During your divorce, you and your partner signed an agreement that detailed how your estate would be divested, how child care would be split, and issues related to the support of a former spouse and the children. This divorce decree is then filed with the court where it becomes legally enforceable. In the event that one party does not live up to their end of the agreement or the material circumstances of either party change significantly, the divorce decree may need to be modified in order to fit the current circumstances.
It is important to understand that if you make a verbal arrangement with your spouse to change the divorce decree, the agreement you made will not be enforceable by the courts until the divorce decree has been updated. In some cases, it will be necessary to go back and modify the original agreement to ensure that it reflects the changed circumstances.
Courts will allow divorced couples to modify divorce decrees when necessary. However, it will depend heavily on whether or not there is a material change in your circumstances. In cases where both parties agree to the modification, the courts will generally sign off on it unless it negatively impacts the children. In cases where one party contests the modification, the court will only agree to the change if there is a good reason to do so.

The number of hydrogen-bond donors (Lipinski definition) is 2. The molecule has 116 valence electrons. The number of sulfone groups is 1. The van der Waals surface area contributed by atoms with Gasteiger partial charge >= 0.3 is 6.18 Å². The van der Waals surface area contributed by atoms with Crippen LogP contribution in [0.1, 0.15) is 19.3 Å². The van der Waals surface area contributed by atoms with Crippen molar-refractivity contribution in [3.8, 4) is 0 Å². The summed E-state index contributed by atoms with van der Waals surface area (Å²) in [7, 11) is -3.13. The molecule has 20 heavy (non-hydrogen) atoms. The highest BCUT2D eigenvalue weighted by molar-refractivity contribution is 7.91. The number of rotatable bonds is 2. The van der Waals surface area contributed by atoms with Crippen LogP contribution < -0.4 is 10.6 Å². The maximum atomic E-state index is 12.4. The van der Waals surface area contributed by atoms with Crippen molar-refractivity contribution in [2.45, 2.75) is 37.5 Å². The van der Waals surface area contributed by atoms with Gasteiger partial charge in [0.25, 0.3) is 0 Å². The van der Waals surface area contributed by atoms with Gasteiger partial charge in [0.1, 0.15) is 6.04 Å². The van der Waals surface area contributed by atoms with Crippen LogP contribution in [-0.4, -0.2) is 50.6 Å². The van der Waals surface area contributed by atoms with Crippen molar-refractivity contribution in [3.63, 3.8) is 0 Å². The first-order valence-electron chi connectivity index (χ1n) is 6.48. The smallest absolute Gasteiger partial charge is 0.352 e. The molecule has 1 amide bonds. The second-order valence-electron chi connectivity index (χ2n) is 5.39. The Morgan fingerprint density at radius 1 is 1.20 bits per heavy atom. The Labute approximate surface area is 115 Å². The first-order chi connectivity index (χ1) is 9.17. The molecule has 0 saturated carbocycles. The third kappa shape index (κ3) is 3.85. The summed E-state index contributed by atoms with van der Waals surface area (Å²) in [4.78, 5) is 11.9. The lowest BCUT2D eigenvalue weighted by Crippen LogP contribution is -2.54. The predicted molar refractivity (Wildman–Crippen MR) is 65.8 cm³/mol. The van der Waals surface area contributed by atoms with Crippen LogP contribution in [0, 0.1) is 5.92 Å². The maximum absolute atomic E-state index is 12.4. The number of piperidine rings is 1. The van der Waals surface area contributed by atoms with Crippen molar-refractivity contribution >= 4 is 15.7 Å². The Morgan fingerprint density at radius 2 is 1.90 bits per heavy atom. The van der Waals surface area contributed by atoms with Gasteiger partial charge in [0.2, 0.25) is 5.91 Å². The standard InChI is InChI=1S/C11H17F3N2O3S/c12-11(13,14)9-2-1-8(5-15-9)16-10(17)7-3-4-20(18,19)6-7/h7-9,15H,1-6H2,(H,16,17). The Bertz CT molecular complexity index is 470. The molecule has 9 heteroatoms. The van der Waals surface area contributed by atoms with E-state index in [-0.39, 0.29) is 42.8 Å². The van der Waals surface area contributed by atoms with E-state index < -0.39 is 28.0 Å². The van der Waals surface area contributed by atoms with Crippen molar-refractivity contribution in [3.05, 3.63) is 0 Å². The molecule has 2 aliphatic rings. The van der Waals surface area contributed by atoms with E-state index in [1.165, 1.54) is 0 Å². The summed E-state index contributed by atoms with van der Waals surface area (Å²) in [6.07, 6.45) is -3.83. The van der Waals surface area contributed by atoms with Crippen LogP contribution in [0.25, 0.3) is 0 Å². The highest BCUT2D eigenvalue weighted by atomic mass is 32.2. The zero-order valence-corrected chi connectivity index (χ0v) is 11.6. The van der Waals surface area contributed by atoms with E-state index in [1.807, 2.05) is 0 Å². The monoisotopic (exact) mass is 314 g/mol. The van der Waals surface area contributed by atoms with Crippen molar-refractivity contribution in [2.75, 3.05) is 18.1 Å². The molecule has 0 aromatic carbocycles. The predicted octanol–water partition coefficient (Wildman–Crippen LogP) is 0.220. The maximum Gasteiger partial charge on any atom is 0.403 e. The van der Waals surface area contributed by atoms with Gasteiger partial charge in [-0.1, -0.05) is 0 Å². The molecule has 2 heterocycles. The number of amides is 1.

There are two things you need to understand. Firstly, the court is not a mediator when it comes to dealing with strife in your relationship. They generally only consider modifications that impact child support, child custody, and visitation schedules. Unless there was some form of fraud involved in negotiating a divorce settlement, issues related to alimony and property division are generally left in place.
The court will consider any modification that is based on a substantial change in the material circumstances that occurred after the original divorce decree was filed. So, if a parent moves to retain employment elsewhere, loses their job, or can no longer act in their role as a legal guardian to the children, the decree will be changed to reflect the new circumstances. Furthermore, a significant change in the child’s situation can also result in a change to the divorce decree.
The Bellinger Law Office will happily answer any questions you have about modifying a divorce decree. Call today to set up an appointment and we can begin discussing your next steps immediately.
Contact The Bellinger Law Office in Fort Wayne, Indiana, to learn how we can provide you with legal representation tailored to your precise needs. We listen to your concerns, learn about your case and act decisively to protect your rights. Call 260-428-2214 to learn how attorney Robert Bellinger can advocate for you. Or complete the intake form below to get started.